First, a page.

Principles of Manslaughter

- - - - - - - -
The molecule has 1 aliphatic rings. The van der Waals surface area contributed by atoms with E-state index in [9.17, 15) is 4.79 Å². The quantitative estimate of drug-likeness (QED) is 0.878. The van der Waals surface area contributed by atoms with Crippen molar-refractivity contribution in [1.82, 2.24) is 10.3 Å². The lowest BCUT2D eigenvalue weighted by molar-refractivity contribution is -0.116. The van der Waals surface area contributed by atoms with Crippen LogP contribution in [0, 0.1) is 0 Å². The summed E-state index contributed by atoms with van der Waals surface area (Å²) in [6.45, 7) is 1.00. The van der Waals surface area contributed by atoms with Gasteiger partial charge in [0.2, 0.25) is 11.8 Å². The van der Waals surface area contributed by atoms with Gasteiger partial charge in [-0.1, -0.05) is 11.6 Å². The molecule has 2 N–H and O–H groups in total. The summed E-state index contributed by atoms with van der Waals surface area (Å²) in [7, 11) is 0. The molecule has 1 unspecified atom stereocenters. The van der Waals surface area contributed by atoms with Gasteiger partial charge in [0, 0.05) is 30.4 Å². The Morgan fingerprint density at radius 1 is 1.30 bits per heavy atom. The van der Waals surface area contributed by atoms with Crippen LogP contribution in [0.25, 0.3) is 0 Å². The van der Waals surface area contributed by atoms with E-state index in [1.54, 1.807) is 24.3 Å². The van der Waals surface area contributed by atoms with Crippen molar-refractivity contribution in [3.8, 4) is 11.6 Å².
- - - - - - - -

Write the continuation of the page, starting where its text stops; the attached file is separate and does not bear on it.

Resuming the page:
Manslaughter seems to be the most flexible and elusive type of homicide as far as the court system goes. The law has gradually made successful differentiations and weeding out about how it recognizes murder on the one hand, based mainly, though not exclusively, on an intention to kill. Manslaughter on the other hand, based mainly, though not exclusively, on the absence of intention to kill. This may be because manslaughter is generally divided by lawyers into two categories, voluntary and involuntary manslaughter. The former concerns instances when the intention to kill is found, but the defendant successfully raises partial defenses such as provocation, diminished responsibility or killing in the act of a suicide pact. Then later concerns homicide in so many and varying conditions. Generally speaking however there are three categories of involuntary manslaughter which will be the focus of this essay. These three categories will be evaluated on a principled basis by starting with an analysis of negligence manslaughter, followed by an evaluation of reckless manslaughter, to end with a critique of unlawful act manslaughter. Although true negligent manslaughter mainly concerns professionals who are somehow negligent in the performance of their duties, the principles of the offense are normally employed to determine the existence of a duty of care. This means if A has caused the death of B by alleged negligence, then, in order to establish civil liability, the plaintiff must prove that A owed a duty to B to take care, that that duty was not discharged, and that the default caused the death of B. To convict A of manslaughter, the prosecution must prove the three things above mentioned and must satisfy the jury, in addition, that A's negligence amounted to a crime. However, the courts may recognize new categories of duty relationships which could lead to retrospective law decision making....
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